The arrangement was really a team effort, where some very kind friends helped me look at the poems and then helped me talk through it while I figured out how I wanted the story to arc. And I decided to put “everything i know about abdelhalim hafez” as the last poem mostly because I thought it would be funny? And the title has a few different sources—first of all, the word “asmarani” is a term of endearment in Arabic for a brown-skinned or dark-skinned person. Abdel Halim Hafez addressed many of his love songs to “al-asmarani,” the asmarani, the brown-skinned or dark-skinned girl, in particular. (One of my favorite songs of his is called “Asmar Ya Asmarani”—asmar being the original word that asmarani is a diminutive of). And I don’t have to tell you, really, how radical it is to name the darker girl in particular in a culture (and a world, let’s be real) marked by antiblackness. So the title, really, is where I get to pretend to be the asmarani of his songs, the brown girl he is naming when he sings.

Which poem is the “misfit” in your collection and why?

Probably “glossary”—it’s a weird little chart pretending to be a poem, and you have to turn the book sideways to read it. But I love it. But it’s weird and my grandparents have told me more than once that it doesn’t make sense (and also that I mistranslated one of the Arabic terms in it, oops).

What was the final poem you wrote or significantly revised for the chapbook, and how did that affect your sense that the chapbook was complete?

“everything i know about abdelhalim hafez” was the last one, and I knew it was going to be the last of my Abdel Halim poems even as I was writing it, because it felt like saying goodbye. In it, Abdel Halim dies, and I never go back home.

Whose work helped you in the writing of this chapbook?

Mahmoud Darwish. Nizar Qabbani, who wrote many of the poems that were adapted into lyrics for Abdel Halim Hafez’s songs. Abdel Halim, obviously. I watched a lot of Arab Idol while writing this, and especially loved when the contestants would cover his songs. I was having a recurring dream featuring the musician Prince and he and I talked about the chapbook a lot in the dreams. I interviewed my grandmother early on in the process, and her interview helped me a lot.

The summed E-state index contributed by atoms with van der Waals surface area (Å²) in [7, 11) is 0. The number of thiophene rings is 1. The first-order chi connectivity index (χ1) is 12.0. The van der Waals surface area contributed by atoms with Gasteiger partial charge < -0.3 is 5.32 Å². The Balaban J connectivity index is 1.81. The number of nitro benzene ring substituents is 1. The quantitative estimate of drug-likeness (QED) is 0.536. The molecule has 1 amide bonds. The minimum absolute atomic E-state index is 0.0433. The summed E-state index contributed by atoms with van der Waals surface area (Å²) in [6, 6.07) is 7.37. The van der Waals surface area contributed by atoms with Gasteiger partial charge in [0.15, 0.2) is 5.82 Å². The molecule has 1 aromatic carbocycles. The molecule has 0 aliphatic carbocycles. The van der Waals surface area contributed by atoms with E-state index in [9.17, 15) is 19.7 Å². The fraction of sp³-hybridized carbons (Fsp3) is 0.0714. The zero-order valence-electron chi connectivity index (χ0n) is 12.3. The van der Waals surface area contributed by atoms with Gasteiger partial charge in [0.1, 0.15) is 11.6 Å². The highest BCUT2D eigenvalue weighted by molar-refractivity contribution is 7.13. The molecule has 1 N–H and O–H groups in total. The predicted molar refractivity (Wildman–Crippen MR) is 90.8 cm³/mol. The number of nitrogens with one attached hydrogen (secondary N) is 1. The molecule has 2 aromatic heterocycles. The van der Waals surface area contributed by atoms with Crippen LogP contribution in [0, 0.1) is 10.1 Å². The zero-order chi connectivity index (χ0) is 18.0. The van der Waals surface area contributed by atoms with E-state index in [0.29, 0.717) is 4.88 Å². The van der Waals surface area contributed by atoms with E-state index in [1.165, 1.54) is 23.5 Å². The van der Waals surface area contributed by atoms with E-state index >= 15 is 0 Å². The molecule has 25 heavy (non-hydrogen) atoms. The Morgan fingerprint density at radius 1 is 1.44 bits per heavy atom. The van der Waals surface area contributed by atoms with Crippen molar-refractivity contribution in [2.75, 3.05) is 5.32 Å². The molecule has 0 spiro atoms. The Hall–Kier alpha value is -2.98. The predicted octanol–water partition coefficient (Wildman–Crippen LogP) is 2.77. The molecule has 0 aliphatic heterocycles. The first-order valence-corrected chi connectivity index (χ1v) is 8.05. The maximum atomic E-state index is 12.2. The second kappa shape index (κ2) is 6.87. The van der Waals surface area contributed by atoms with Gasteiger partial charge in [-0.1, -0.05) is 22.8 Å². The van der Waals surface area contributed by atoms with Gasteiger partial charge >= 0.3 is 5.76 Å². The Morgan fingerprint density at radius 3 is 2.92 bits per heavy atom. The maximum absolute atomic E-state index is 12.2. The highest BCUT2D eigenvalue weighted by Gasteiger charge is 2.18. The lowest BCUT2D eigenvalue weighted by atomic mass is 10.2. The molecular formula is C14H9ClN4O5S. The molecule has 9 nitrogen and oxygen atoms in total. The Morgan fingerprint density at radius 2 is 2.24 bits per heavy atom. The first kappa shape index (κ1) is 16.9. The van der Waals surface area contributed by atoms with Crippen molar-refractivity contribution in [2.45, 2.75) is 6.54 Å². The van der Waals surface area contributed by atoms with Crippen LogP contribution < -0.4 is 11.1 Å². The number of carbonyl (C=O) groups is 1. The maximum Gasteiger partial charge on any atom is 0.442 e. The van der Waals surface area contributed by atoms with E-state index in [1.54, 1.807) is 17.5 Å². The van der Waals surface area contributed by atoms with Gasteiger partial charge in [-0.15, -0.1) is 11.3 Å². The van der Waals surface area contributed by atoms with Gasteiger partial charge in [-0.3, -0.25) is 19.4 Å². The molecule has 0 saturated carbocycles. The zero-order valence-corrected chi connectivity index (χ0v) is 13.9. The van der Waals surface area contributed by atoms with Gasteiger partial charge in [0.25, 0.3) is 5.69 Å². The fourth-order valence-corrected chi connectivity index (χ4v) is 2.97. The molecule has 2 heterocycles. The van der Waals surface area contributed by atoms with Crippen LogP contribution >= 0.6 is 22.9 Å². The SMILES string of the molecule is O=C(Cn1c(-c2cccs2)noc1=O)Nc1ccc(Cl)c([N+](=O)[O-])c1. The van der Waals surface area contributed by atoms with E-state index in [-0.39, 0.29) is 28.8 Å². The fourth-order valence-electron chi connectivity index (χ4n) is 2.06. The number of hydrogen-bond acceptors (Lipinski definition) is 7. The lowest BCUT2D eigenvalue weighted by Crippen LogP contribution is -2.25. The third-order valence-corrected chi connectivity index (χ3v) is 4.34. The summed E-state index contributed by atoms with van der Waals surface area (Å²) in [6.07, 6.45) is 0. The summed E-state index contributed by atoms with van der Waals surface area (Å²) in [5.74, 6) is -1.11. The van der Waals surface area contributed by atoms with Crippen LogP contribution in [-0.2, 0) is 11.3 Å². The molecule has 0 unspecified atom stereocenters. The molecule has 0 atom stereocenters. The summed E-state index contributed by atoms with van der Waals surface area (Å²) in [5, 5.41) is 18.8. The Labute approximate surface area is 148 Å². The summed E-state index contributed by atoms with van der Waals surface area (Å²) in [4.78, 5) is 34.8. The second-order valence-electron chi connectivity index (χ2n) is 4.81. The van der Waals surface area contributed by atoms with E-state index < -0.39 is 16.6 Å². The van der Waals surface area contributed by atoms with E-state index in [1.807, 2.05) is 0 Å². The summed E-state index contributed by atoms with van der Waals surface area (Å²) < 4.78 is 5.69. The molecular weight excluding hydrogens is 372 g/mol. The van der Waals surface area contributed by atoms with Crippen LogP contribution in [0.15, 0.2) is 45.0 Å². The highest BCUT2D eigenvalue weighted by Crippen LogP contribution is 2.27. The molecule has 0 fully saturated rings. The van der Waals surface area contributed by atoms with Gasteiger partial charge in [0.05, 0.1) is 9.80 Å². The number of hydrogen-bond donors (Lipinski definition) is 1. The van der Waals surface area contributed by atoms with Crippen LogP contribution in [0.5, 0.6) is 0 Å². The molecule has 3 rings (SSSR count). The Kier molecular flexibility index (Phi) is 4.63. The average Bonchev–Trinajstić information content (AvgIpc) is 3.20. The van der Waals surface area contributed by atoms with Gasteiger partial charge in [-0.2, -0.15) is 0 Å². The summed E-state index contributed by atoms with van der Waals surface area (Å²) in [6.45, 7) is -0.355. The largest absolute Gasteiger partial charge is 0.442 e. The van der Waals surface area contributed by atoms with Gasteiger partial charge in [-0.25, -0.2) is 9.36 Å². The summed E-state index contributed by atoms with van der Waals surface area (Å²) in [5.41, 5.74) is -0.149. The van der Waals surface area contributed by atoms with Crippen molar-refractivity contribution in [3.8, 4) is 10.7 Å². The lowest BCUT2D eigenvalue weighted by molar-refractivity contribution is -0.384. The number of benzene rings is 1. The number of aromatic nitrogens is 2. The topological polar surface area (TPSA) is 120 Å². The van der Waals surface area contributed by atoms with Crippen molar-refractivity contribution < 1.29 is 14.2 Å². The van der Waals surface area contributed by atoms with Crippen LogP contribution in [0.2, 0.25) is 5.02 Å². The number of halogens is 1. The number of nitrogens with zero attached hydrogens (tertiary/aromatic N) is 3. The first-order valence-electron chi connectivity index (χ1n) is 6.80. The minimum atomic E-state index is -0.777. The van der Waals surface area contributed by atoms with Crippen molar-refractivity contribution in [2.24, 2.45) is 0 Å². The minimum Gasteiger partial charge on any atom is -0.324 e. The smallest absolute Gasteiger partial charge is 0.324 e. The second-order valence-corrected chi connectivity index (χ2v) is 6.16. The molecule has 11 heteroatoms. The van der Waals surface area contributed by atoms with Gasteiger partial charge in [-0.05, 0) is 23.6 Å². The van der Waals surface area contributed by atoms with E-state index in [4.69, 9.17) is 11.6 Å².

What question would you like to ask future writers featured at Speaking of Marvels?

What were you listening to when you wrote these poems? What were your rituals? What were you obsessed with, that led you to this project?


Safia Elhillo’s first full-length collection, The January Children, is forthcoming from University of Nebraska Press in 2017. Sudanese by way of Washington, D.C., a Cave Canem fellow and poetry editor at Kinfolks Quarterly: a journal of black expression, she received an MFA in poetry at the New School. Safia is a Pushcart Prize nominee, co-winner of the 2015 Brunel University African Poetry Prize, and winner of the 2016 Sillerman First Book Prize for African Poets. Her work appears in several journals and anthologies, including The BreakBeat Poets: New American Poetry in the Age of Hip-Hop. Author photo by Ahmed Aladdin Abushakeema.


date night with abdelhalim hafez 

the story goes         my father would never unwrap a piece of gum

without saving half for my mother         the story goes

my mother saved all the halves in a jar        that’s not the point

i’m not looking for anything serious         just someone to watch

my plants when i’m gone     (you can sing now if you want to)

they’re worried no one will marry me     i have an accent in every language

i want to be left alone but    that’s not how you make grandchildren

i can’t go home with you    home is a place in time

(that’s not how you get me        to dance)

i’m not from here     i’m not from anywhere

i mean to say     i don’t know that song


(originally published in Apogee Journal)